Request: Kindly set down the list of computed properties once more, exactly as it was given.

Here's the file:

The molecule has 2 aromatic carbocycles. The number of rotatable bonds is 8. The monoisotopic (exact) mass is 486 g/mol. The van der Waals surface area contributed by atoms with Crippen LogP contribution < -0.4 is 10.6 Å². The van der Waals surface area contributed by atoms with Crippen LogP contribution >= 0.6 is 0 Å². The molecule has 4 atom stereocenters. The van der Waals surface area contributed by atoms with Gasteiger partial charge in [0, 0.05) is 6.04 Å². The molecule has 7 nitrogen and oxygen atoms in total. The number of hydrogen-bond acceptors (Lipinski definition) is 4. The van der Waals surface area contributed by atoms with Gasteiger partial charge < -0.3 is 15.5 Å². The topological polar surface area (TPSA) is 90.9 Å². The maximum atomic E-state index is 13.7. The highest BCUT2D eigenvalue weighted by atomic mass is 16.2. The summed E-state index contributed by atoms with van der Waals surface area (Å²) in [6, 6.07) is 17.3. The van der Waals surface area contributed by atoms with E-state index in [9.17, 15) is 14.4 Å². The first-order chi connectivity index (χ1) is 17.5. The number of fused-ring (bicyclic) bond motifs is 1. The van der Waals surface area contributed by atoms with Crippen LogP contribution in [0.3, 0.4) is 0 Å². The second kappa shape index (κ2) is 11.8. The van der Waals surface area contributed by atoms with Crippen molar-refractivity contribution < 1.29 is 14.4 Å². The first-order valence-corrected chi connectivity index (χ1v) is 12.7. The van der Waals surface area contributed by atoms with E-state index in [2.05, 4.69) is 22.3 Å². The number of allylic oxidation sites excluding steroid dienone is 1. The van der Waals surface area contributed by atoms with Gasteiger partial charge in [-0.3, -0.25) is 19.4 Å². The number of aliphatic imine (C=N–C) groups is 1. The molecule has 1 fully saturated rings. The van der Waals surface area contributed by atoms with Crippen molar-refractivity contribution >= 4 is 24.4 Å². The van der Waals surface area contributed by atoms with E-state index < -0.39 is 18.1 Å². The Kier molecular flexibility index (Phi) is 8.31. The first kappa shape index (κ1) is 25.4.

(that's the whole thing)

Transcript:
The molecule has 2 aromatic carbocycles. The number of rotatable bonds is 8. The monoisotopic (exact) mass is 486 g/mol. The van der Waals surface area contributed by atoms with Crippen LogP contribution < -0.4 is 10.6 Å². The van der Waals surface area contributed by atoms with Crippen LogP contribution >= 0.6 is 0 Å². The molecule has 4 atom stereocenters. The van der Waals surface area contributed by atoms with Gasteiger partial charge in [0, 0.05) is 6.04 Å². The molecule has 7 nitrogen and oxygen atoms in total. The number of hydrogen-bond acceptors (Lipinski definition) is 4. The van der Waals surface area contributed by atoms with Gasteiger partial charge < -0.3 is 15.5 Å². The topological polar surface area (TPSA) is 90.9 Å². The maximum atomic E-state index is 13.7. The highest BCUT2D eigenvalue weighted by atomic mass is 16.2. The summed E-state index contributed by atoms with van der Waals surface area (Å²) in [6, 6.07) is 17.3. The van der Waals surface area contributed by atoms with E-state index in [9.17, 15) is 14.4 Å². The first-order chi connectivity index (χ1) is 17.5. The number of fused-ring (bicyclic) bond motifs is 1. The van der Waals surface area contributed by atoms with Crippen LogP contribution in [0.3, 0.4) is 0 Å². The second kappa shape index (κ2) is 11.8. The van der Waals surface area contributed by atoms with Crippen molar-refractivity contribution < 1.29 is 14.4 Å². The first-order valence-corrected chi connectivity index (χ1v) is 12.7. The van der Waals surface area contributed by atoms with E-state index in [2.05, 4.69) is 22.3 Å². The number of allylic oxidation sites excluding steroid dienone is 1. The van der Waals surface area contributed by atoms with Gasteiger partial charge in [-0.3, -0.25) is 19.4 Å². The number of aliphatic imine (C=N–C) groups is 1. The molecule has 1 fully saturated rings. The van der Waals surface area contributed by atoms with Crippen molar-refractivity contribution >= 4 is 24.4 Å². The van der Waals surface area contributed by atoms with E-state index < -0.39 is 18.1 Å². The Kier molecular flexibility index (Phi) is 8.31. The first kappa shape index (κ1) is 25.4.